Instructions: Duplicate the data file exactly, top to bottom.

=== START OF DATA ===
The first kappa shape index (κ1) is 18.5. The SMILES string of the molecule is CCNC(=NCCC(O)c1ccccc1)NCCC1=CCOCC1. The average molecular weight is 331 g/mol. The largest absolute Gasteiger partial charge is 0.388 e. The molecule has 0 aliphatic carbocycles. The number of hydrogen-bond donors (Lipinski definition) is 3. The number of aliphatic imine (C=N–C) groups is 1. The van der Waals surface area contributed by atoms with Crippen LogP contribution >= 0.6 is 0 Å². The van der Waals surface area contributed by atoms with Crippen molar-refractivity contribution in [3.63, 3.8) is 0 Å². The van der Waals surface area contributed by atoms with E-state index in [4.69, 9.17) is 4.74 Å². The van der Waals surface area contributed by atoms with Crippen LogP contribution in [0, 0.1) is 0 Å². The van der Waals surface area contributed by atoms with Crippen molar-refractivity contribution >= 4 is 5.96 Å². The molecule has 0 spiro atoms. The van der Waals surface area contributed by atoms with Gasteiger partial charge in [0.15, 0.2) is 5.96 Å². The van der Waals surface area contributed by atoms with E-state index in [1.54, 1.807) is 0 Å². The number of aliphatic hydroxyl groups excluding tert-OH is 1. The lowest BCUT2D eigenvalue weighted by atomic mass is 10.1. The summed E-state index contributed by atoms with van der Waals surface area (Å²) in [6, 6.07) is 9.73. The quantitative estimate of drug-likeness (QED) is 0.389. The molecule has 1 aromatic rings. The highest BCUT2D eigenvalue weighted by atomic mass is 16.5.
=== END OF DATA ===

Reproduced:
The first kappa shape index (κ1) is 18.5. The SMILES string of the molecule is CCNC(=NCCC(O)c1ccccc1)NCCC1=CCOCC1. The average molecular weight is 331 g/mol. The largest absolute Gasteiger partial charge is 0.388 e. The molecule has 0 aliphatic carbocycles. The number of hydrogen-bond donors (Lipinski definition) is 3. The number of aliphatic imine (C=N–C) groups is 1. The van der Waals surface area contributed by atoms with Crippen LogP contribution >= 0.6 is 0 Å². The van der Waals surface area contributed by atoms with Crippen molar-refractivity contribution in [3.63, 3.8) is 0 Å². The van der Waals surface area contributed by atoms with E-state index in [4.69, 9.17) is 4.74 Å². The van der Waals surface area contributed by atoms with Crippen LogP contribution in [0, 0.1) is 0 Å². The van der Waals surface area contributed by atoms with Crippen molar-refractivity contribution >= 4 is 5.96 Å². The molecule has 0 spiro atoms. The van der Waals surface area contributed by atoms with Gasteiger partial charge in [0.15, 0.2) is 5.96 Å². The van der Waals surface area contributed by atoms with E-state index in [1.54, 1.807) is 0 Å². The number of aliphatic hydroxyl groups excluding tert-OH is 1. The lowest BCUT2D eigenvalue weighted by atomic mass is 10.1. The summed E-state index contributed by atoms with van der Waals surface area (Å²) in [6, 6.07) is 9.73. The quantitative estimate of drug-likeness (QED) is 0.389. The molecule has 1 aromatic rings. The highest BCUT2D eigenvalue weighted by atomic mass is 16.5.